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A limited defense of Pareto optimal redistribution

Listed author(s):
  • J. Giertz

Pasour's paper is correct in pointing out that the utility interdependency approach fails to completely explain the pattern of redistribution which exists in society and to set definitive normative standards for what redistribution should be. This clearly does not justify, however, his conclusion that the approach is ‘an empty economic box.’ A half full box is not empty. As suggested here, this approach is particularly valuable in understanding the existence and the form of many transfer schemes which cannot be fully explained by other factors. As a normative guide, this approach suffers from the deficiencies which always arise when there is an attempt to use Pareto optimality as a guide for public policy, i.e., it seldom yields a single definitive outcome which can be designated as the most desirable. With all of its limitations, the use of Pareto optimality as a (limited) guide to redistribution questions is infinitely superior to the approach often used of envoking a social welfare function to deal with such questions. Distribution questions which cannot be resolved using the standard of Pareto optimality are ones for which there are no generally acceptable normative standards for making such decisions. Copyright Martinus Nijhoff Publishers 1982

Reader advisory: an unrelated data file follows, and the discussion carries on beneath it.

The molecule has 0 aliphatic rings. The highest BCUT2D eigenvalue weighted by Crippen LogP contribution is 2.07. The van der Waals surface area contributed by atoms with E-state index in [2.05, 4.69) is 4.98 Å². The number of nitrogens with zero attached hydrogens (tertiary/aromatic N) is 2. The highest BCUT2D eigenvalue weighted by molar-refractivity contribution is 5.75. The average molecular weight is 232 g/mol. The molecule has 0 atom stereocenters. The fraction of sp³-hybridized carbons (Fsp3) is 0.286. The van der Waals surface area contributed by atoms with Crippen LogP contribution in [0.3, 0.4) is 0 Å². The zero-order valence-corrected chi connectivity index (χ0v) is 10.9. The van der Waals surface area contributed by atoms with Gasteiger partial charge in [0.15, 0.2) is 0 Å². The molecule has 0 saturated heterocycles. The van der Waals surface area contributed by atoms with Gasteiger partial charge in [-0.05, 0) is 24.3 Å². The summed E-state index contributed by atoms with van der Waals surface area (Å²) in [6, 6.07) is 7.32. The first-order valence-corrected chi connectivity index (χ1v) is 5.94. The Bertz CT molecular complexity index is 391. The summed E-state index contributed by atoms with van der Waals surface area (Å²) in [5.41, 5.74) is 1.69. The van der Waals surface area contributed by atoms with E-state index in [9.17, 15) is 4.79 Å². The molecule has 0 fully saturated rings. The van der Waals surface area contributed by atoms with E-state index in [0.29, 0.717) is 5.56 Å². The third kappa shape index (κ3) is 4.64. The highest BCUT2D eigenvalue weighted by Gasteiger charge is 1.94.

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File URL: http://hdl.handle.net/10.1007/BF00162119
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Article provided by Springer in its journal Public Choice.

Volume (Year): 39 (1982)
Issue (Month): 2 (January)
Pages: 277-282

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Handle: RePEc:kap:pubcho:v:39:y:1982:i:2:p:277-282
DOI: 10.1007/BF00162119
Contact details of provider: Web page: http://www.springer.com

Order Information: Web: http://www.springer.com/economics/public+finance/journal/11127/PS2

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  1. George J. Stigler, 1971. "The Theory of Economic Regulation," Bell Journal of Economics, The RAND Corporation, vol. 2(1), pages 3-21, Spring.
  2. Orr, Larry L, 1976. "Income Transfers as a Public Good: An Application to AFDC," American Economic Review, American Economic Association, vol. 66(3), pages 359-371, June.
  3. Lester C. Thurow, 1971. "The Income Distribution as a Pure Public Good," The Quarterly Journal of Economics, Oxford University Press, vol. 85(2), pages 327-336.
  4. Daly, George & Giertz, Fred J, 1972. "Welfare Economics and Welfare Reform," American Economic Review, American Economic Association, vol. 62(1), pages 131-138, March.
  5. E. Pasour, 1981. "Pareto optimality as a guide to income redistribution," Public Choice, Springer, vol. 36(1), pages 75-87, January.
  6. J. Fred Giertz & Dennis Sullivan, 1977. "Donor optimization and the food stamp program," Public Choice, Springer, vol. 29(1), pages 19-35, March.
  7. J. Giertz & Dennis Sullivan, 1978. "On the political economy of food stamps," Public Choice, Springer, vol. 33(3), pages 113-117, January.
  8. Zeckhauser, Richard J, 1971. "Optimal Mechanisms for Income Transfer," American Economic Review, American Economic Association, vol. 61(3), pages 324-334, June.
  9. Hochman, Harold M & Rodgers, James D, 1969. "Pareto Optimal Redistribution," American Economic Review, American Economic Association, vol. 59(4), pages 542-557, Part I Se.
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